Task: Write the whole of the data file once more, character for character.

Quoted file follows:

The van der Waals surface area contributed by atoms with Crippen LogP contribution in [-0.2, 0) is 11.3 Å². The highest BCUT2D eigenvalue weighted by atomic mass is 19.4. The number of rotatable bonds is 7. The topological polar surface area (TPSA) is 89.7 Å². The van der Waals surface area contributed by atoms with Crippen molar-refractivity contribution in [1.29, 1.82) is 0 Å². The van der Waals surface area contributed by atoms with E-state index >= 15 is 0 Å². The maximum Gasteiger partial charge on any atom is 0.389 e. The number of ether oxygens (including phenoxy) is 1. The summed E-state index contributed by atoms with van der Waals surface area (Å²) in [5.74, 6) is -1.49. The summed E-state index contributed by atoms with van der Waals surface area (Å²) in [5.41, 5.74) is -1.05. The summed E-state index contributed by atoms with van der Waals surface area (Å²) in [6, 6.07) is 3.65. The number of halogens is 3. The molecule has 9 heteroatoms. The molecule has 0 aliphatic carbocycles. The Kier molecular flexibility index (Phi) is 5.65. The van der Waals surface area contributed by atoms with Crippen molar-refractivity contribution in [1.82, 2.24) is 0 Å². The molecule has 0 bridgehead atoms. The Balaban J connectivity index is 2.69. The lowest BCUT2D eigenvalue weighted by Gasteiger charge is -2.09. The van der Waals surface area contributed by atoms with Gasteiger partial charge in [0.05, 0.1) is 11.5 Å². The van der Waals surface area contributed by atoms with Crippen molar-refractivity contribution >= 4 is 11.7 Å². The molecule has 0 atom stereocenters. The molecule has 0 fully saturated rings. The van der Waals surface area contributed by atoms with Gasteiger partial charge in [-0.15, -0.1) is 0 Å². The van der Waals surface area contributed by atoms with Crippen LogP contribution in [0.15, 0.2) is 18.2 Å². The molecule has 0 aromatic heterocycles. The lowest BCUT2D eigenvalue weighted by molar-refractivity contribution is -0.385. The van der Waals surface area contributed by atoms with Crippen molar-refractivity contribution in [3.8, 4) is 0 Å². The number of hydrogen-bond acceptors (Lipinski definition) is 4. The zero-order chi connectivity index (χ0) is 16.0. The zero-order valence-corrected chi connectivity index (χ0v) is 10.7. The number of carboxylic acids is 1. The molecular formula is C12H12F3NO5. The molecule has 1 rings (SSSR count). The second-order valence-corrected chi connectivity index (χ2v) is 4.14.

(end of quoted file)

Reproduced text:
The van der Waals surface area contributed by atoms with Crippen LogP contribution in [-0.2, 0) is 11.3 Å². The highest BCUT2D eigenvalue weighted by atomic mass is 19.4. The number of rotatable bonds is 7. The topological polar surface area (TPSA) is 89.7 Å². The van der Waals surface area contributed by atoms with Crippen molar-refractivity contribution in [1.29, 1.82) is 0 Å². The van der Waals surface area contributed by atoms with E-state index >= 15 is 0 Å². The maximum Gasteiger partial charge on any atom is 0.389 e. The number of ether oxygens (including phenoxy) is 1. The summed E-state index contributed by atoms with van der Waals surface area (Å²) in [5.74, 6) is -1.49. The summed E-state index contributed by atoms with van der Waals surface area (Å²) in [5.41, 5.74) is -1.05. The summed E-state index contributed by atoms with van der Waals surface area (Å²) in [6, 6.07) is 3.65. The number of halogens is 3. The molecule has 9 heteroatoms. The molecule has 0 aliphatic carbocycles. The Kier molecular flexibility index (Phi) is 5.65. The van der Waals surface area contributed by atoms with Crippen molar-refractivity contribution in [1.82, 2.24) is 0 Å². The molecule has 0 bridgehead atoms. The Balaban J connectivity index is 2.69. The lowest BCUT2D eigenvalue weighted by Gasteiger charge is -2.09. The van der Waals surface area contributed by atoms with Gasteiger partial charge in [0.05, 0.1) is 11.5 Å². The van der Waals surface area contributed by atoms with Crippen molar-refractivity contribution >= 4 is 11.7 Å². The molecule has 0 atom stereocenters. The molecule has 0 fully saturated rings. The van der Waals surface area contributed by atoms with Gasteiger partial charge in [-0.15, -0.1) is 0 Å². The van der Waals surface area contributed by atoms with Crippen LogP contribution in [0.15, 0.2) is 18.2 Å². The molecule has 0 aromatic heterocycles. The lowest BCUT2D eigenvalue weighted by molar-refractivity contribution is -0.385. The van der Waals surface area contributed by atoms with Crippen molar-refractivity contribution in [3.8, 4) is 0 Å². The number of hydrogen-bond acceptors (Lipinski definition) is 4. The zero-order chi connectivity index (χ0) is 16.0. The zero-order valence-corrected chi connectivity index (χ0v) is 10.7. The number of carboxylic acids is 1. The molecular formula is C12H12F3NO5. The molecule has 1 rings (SSSR count). The second-order valence-corrected chi connectivity index (χ2v) is 4.14.